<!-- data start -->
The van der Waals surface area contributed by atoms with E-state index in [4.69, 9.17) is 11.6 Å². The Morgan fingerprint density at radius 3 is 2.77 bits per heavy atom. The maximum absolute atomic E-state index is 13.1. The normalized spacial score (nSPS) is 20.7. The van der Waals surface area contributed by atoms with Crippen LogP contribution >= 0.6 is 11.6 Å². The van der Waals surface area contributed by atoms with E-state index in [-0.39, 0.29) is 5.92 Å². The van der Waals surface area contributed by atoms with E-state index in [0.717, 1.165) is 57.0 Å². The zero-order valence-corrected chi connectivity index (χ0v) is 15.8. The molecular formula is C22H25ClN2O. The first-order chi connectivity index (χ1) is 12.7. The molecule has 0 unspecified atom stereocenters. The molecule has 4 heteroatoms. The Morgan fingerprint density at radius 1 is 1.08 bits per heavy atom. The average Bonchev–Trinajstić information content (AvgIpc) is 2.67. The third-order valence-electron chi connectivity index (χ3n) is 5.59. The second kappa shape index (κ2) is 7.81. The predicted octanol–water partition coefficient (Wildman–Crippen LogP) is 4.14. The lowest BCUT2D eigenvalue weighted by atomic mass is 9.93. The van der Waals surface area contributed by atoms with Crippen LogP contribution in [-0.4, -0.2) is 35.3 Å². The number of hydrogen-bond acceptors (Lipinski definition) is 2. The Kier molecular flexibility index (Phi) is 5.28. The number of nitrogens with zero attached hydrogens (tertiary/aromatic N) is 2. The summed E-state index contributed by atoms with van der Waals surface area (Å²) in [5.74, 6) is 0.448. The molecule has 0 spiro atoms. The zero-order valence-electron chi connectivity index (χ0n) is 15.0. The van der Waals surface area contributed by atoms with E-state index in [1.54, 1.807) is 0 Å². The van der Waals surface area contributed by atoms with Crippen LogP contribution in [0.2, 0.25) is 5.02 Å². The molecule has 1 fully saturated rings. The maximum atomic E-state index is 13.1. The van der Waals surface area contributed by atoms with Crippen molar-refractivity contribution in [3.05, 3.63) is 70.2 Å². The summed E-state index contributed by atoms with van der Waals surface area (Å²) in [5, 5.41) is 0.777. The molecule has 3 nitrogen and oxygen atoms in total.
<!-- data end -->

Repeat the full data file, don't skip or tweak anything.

The van der Waals surface area contributed by atoms with E-state index in [4.69, 9.17) is 11.6 Å². The Morgan fingerprint density at radius 3 is 2.77 bits per heavy atom. The maximum absolute atomic E-state index is 13.1. The normalized spacial score (nSPS) is 20.7. The van der Waals surface area contributed by atoms with Crippen LogP contribution >= 0.6 is 11.6 Å². The van der Waals surface area contributed by atoms with E-state index in [-0.39, 0.29) is 5.92 Å². The van der Waals surface area contributed by atoms with E-state index in [0.717, 1.165) is 57.0 Å². The zero-order valence-corrected chi connectivity index (χ0v) is 15.8. The molecular formula is C22H25ClN2O. The first-order chi connectivity index (χ1) is 12.7. The molecule has 0 unspecified atom stereocenters. The molecule has 4 heteroatoms. The Morgan fingerprint density at radius 1 is 1.08 bits per heavy atom. The average Bonchev–Trinajstić information content (AvgIpc) is 2.67. The third-order valence-electron chi connectivity index (χ3n) is 5.59. The second kappa shape index (κ2) is 7.81. The predicted octanol–water partition coefficient (Wildman–Crippen LogP) is 4.14. The lowest BCUT2D eigenvalue weighted by atomic mass is 9.93. The van der Waals surface area contributed by atoms with Crippen LogP contribution in [-0.4, -0.2) is 35.3 Å². The number of hydrogen-bond acceptors (Lipinski definition) is 2. The Kier molecular flexibility index (Phi) is 5.28. The number of nitrogens with zero attached hydrogens (tertiary/aromatic N) is 2. The summed E-state index contributed by atoms with van der Waals surface area (Å²) in [5.74, 6) is 0.448. The molecule has 0 spiro atoms. The zero-order valence-electron chi connectivity index (χ0n) is 15.0. The van der Waals surface area contributed by atoms with E-state index in [1.54, 1.807) is 0 Å². The van der Waals surface area contributed by atoms with Crippen LogP contribution in [0.2, 0.25) is 5.02 Å². The molecule has 1 fully saturated rings. The maximum atomic E-state index is 13.1. The van der Waals surface area contributed by atoms with Crippen molar-refractivity contribution in [3.05, 3.63) is 70.2 Å². The summed E-state index contributed by atoms with van der Waals surface area (Å²) in [5, 5.41) is 0.777. The molecule has 3 nitrogen and oxygen atoms in total.